Tableau Tutorials

# Creating a Pareto Chart and Population Pyramid

A Pareto chart is a chart containing both bars and a line graph, where individual values are represented in the descending order by bars, and the line represents the ascending cumulative total. It is named after Vilfredo Pareto, an Italian engineer, sociologist, economist, political scientist, and philosopher, who formulated what has become known as the Pareto principle.

In Tableau, you can apply the table calculation to sales data for creating a Pareto chart showing the percentage of total sales that is coming from the topmost products and thus identifying the key segments of your customer base, which are important for your business’s success.

The below procedure uses the Sample – Superstore data source.

### How to create a bar chart that shows Sales by Sub-Category in descending order:

1. Connect to the data source Sample – Superstore.
2. Drag Sub-Category from the Data pane to Columns, and then drag Sales to Rows.
3. Click on the Sub-Category on Columns and choose Sort.

In the Sort dialog box, perform the following:

1. Under Sort order, choose the option Descending.
2. Under Sort by, choose the option Field.
3. Leave all the other values unchanged, including Sales as the selected field and Sum as the selected aggregation.
4. Click on OK to exit the Sort dialog box.

Products are now sorted from the highest sales to lowest sales.

## How to add a line chart that shows Sales by Sub-Category:

1. Drag Sales from the Data pane to the far right of the view until a dotted line appears.
1. Drop Sales to create a dual-axis view.
2. Select field SUM(Sales) (2) on the Marks card, and convert the mark type to Line.

Now the view should look like this:

## How to add a table calculation to the line chart for showing sales by Sub-Category as a running total and as a percent of total:

1. Click the second copy of SUM(Sales) present on Rows and choose the option Add Table Calculation.
2. Add a primary table calculation to the SUM(Sales) to present sales as a running total.

Select option Running Total as the Calculation Type.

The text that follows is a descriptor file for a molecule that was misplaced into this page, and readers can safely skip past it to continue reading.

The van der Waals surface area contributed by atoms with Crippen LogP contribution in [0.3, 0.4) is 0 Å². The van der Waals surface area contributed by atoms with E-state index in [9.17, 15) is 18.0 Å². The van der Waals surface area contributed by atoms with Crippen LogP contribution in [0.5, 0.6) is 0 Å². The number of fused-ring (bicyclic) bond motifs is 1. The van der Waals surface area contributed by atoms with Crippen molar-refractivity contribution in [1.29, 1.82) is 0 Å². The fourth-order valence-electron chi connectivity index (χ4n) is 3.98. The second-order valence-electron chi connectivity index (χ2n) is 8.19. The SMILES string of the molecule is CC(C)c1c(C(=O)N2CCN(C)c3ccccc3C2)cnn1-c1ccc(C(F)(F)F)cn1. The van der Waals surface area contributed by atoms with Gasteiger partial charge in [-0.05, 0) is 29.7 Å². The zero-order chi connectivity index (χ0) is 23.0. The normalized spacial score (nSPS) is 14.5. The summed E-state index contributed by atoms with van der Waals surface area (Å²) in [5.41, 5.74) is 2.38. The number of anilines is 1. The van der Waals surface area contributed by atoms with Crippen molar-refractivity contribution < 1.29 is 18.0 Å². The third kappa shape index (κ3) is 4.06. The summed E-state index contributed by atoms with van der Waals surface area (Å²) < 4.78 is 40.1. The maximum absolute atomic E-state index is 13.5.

Do not close the dialog box Table Calculation.

1. Add a secondary table calculation for presenting the data as a percent of the total.

Click on the option Add Secondary Calculation and select Percent of Total as the Secondary Calculation Type.

Now the Table Calculation dialog box should look like this:

1. Click on the X in the upper-right corner of the Table Calculations dialog box to close.
2. Click on Color in the Marks card to change the color of the line.

The result is now a Pareto chart:

## Create a Population Pyramid:

A population pyramid, also known as the age structure diagram, shows the distribution of various age groups in a population.

A common distribution used in this type of visualization data is female and male populations by age. For creating a population pyramid using Tableau, first separate the population (measure) into two groups, females and males, and then create the bins for the age you want to represent in the population pyramid.

For instance, suppose you are working with a table from the United States Census Bureau containing population, gender, and age data.

For creating a bin and dividing a measure into two groups.

1. Download and open the below workbook.
1. Navigate to https://public.tableau.com/workbooks/CreateaPopulationPyramid.twb.
2. Open the downloaded workbook.
1. Select the option Worksheet > Clear > Sheet.
2. Right-click the Age field in the Data pane, and select Create > Bins.
3. In the dialog box Create Bins, enter a bin size based on the age groups you are interested in focusing on, and then click OK.

In this instance, the bin size is 10 which means that the age cohorts are defined by an increment of 10 years.

1. Drag the bin you have just created to the Rows shelf.
1. Select Analysis > Create a Calculated Field, and then perform the following:
• Enter a name for the calculation. For this instance, enter Male Population.
• Enter a formula similar to the following for isolating the male constituent from the population:

IF [Gender] = 1 THEN [ESTBASE2010] END

In the above case, the census data has defined the Gender value for males as “1.” The field “ESTBASE2010” contains estimated population values.

1. Similar to step 5, select Analysis > Create a Calculated Field, and then perform the following:
• Enter a name for the calculation. For this instance, enter Female Population.
• Enter a formula similar to the following for isolating the female constituent from the population:

IF [Gender] = 2 THEN [ESTBASE2010] END

In the above case, the census data has defined the Gender value for females as 2. The field ESTBASE2010 contains the estimated population values.

1. Drag the calculated fields you have created to the Columns shelf and the Gender field to the Color shelf.
2. Right-click on the axis for Male Population, select Edit Axis, select the check box Reversed to reverse the order the values displaying on the axis, and then click on OK.

After you have changed the sort order of the bin, the population pyramid looks like this:

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